So, what can we do about our problems with bad meaning math? What will increase the chances of a 2+2=4 outcome in every interaction? I’ll list three ways to reduce errors in misreading the meanings. These methods may not eliminate all the misreads in relationships but they can sure help.
- Give up mind reading. Embrace the truth that you are not good at it. Instead of taking for granted that you know the disposition of someone else’s soul, engage in an honest and respectful dialogue. Find out where they are actually coming from. Maybe they are out to get you. Maybe not. Confirming either truth allows you to formulate a reasonable response.
- Assume neutral intent. My colleague believes we should take an “assume-good-will” stance when assessing other’s actions. I’m not as optimistic about people’s basic motivations. It is true that most people are not out to hurt you or me. By the same token, most people have not set our best interests as their priority. Sad but true. We are not the center of most people’s universe. Others are consistently neutral toward us and extremely positive toward themselves. Yep. Human beings tend to think more about themselves than they think about you and me. So, if you are wondering if a given interaction is about you…it probably isn’t. Assume neutrality and respond accordingly.
- Apply empathy often. Most bad interaction math can be avoided by simply putting yourself in someone else’s shoes. Empathy isn’t a matter of imagining how you would feel in a similar situation. Empathy is accurately perceiving another’s emotions and meanings. Empathy doesn’t excuse bad behavior or encourage mistreatment. It simply allows us to understand the bigger picture of another’s experience. A little well placed empathy might only get me to 2+2=5 but that sure beats some of the more costly meaning miscalculations.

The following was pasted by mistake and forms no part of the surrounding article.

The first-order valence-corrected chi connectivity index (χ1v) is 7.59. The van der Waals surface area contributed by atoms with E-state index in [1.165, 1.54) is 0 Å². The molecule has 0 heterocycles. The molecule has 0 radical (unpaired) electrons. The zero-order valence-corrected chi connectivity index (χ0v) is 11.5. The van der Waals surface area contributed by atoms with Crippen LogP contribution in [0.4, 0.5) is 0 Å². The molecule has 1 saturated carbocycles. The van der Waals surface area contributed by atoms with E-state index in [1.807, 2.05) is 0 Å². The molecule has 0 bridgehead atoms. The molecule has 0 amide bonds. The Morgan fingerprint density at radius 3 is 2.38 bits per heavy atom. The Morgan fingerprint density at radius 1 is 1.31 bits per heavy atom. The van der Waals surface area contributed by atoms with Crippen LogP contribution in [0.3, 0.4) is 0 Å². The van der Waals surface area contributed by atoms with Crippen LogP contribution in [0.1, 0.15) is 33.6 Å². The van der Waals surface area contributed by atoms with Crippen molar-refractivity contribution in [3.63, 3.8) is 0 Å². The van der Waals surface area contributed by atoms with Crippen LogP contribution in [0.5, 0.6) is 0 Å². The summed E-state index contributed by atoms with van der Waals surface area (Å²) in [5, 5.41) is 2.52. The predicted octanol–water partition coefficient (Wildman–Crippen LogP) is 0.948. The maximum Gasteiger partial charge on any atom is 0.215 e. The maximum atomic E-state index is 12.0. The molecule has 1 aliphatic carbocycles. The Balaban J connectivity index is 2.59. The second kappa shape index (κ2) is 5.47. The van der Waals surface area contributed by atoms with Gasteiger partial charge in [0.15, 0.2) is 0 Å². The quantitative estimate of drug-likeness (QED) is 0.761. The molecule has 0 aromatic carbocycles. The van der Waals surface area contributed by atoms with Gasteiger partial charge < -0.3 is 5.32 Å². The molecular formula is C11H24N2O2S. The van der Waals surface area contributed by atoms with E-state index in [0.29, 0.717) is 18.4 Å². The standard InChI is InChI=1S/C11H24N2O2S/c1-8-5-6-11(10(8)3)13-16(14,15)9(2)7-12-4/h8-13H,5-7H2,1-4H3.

One final note about good meanings math: Checking your answers against somebody else’s is always a good idea. When I was completing my final statistics course for my doctorate I drove 90 minutes to Columbia every Sunday afternoon to check my homework with a kid in the stats lab. He was nearly thirty years younger than me and looked kinda like Marilyn Manson. But that guy knew how to do the computations. I trusted his numbers like Charlie Babbitt trusted the Rain Man at the blackjack table. Make sure you have at least one trustworthy person in your life to help process your relational meanings. Don’t forget: In the abundance of counselors there is safety. (Proverbs 11:14b) Just make sure they have a good track record with basic relational math.
But shoot…it’s fortnight. Go out there and take a few risks with your meaning computations.